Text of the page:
2. Thank you for the perspective there @dieterrencken. Yeah, I am pretty sure that it is most likely a positive overall (when the track is sold out) when taking everything in account – and I am sure that Spa doesn’t pay anywhere near the amounts an Abu Dhabi, Bahrain or Baku pay for the “fun”, but 300+ % (i always love ppl using false exact feeling numbers like 315%) is probably not a realistic overall benefit!

    3. Well said @dieterrencken, and adds a useful nuance to the official story. I am glad that they found a way to keep Spa, but indeed, it probably isn’t such a big win, or its future would never have been even slightly in doubt.

  4. Paging Silverstone, about to have its penultimate race…

  5. Ok, I got some numbers together on the 315% ROI: The shortfall between total cost of staging the race and the total income accruing to the promoter was about EU8,5m, which was paid by the public purse.

    The total spend by all visitors to the race was about EU27m, which is the quoted 315% on the public subsidy. This is food, fuel, accommodation and anything else except tickets spent in the area as a direct result of a visitor being at the grand prix, VAT included.

    Remember that due to a lack of accommodation many weekend visitors go camping (cheapish), or stay in nearby Germany, Luxembourg or Netherlands – the cross-border income does not accrue to the Walloon state. I estimate that last year there were about 75 000 individual visitors – the promoter claimed 265k, but that was over 4 days, plus the attendance figure is usually inflated by 10% (at least) – so on average each one spent EU385.

    But that is far from the bottom line gross, which was probably around 30% of that, so around EU130 gross per head, or EU10m – slightly more than the state subsidy. Of course, there are tax considerations which accrue directly to the national government and trickle down to local level (VAT is 21%) and economic multipliers that are usually elastic, but in real terms I calculate that the race broke even at best for the state. Which is the way it should be.

    Still, for politicians facing local elections 315% sounds better than break-even…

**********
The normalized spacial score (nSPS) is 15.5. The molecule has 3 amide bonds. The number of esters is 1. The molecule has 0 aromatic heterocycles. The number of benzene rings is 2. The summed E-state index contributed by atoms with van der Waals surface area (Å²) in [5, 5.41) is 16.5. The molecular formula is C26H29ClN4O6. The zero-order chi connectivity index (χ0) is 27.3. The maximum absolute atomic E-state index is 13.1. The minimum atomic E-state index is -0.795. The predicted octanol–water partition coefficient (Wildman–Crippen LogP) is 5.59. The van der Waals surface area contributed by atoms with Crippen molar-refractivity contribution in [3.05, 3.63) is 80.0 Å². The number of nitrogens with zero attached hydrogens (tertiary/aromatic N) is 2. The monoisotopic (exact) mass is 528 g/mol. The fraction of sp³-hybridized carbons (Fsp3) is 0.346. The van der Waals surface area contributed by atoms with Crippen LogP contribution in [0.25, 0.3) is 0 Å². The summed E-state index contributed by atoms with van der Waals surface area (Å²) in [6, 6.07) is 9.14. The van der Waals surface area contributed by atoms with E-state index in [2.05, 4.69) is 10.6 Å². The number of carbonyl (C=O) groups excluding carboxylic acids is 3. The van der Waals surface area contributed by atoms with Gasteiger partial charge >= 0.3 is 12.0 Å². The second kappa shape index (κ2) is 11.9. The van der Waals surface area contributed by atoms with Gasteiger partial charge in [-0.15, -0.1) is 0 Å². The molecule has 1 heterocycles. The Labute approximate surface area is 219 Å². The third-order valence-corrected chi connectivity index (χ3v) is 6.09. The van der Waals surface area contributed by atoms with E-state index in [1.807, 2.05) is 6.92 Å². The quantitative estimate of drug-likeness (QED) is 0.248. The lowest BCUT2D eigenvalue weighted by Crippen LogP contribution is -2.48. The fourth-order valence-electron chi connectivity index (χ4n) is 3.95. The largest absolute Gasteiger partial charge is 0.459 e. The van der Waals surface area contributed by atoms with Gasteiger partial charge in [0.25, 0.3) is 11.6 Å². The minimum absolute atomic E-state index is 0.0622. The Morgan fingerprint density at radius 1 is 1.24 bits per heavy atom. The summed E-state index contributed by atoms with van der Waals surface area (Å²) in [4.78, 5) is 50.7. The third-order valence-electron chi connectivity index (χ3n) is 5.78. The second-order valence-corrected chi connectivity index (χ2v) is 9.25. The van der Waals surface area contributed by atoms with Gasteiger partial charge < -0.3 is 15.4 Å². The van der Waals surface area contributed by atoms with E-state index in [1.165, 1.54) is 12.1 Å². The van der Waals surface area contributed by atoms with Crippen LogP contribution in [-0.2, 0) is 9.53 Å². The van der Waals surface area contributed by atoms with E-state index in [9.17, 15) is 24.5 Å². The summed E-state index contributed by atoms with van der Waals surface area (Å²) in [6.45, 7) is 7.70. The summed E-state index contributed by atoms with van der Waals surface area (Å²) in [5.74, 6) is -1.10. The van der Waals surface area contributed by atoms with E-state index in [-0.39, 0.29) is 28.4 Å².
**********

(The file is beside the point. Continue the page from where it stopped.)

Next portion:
1. Many thanks for this follow-up, Dieter, it is very eye-opening to see that number of 315% dissected into its actual components, and how it is being spun by local politicians.

    2. Great value add @dieterrencken, and nice to see something like accurate numbers for a European race! About even sounds good to me too. Your post makes me wonder, as I’ve done before with Spa, whether it would be profitable to build more accommodation in the area – it is a reasonably popular holiday region, isn’t it? (I used to be in a youth hostel in december for ‘doctoral ”summer” courses there – in winter because of price, no doubt).

    3. Thanks, @dieterrencken! If Spa remains on the calendar it’s pure profit for F1 fans.

    4. Thanks for that update with some reasonable numbers to put the claimed 315% into perspective

  6. Honestly! What are we doing here, rehashing old news or what? What was the point to post the exact same article twice on the same site? This isn’t news anymore as it was reported a few days ago already on this site (as well as on other similarly F1 news-related sites), LOL. No offense, though.

    1. The minister’s comments, the subsequent discussion it generated and the facts & viewpoints that Dieter shared are all new information to me, to be honest.

  7. The point is that we ‘broke’ the news that a deal had been signed on 16 June, but there had been no confirmation from Liberty until today. This is article is the confirmation. No offence…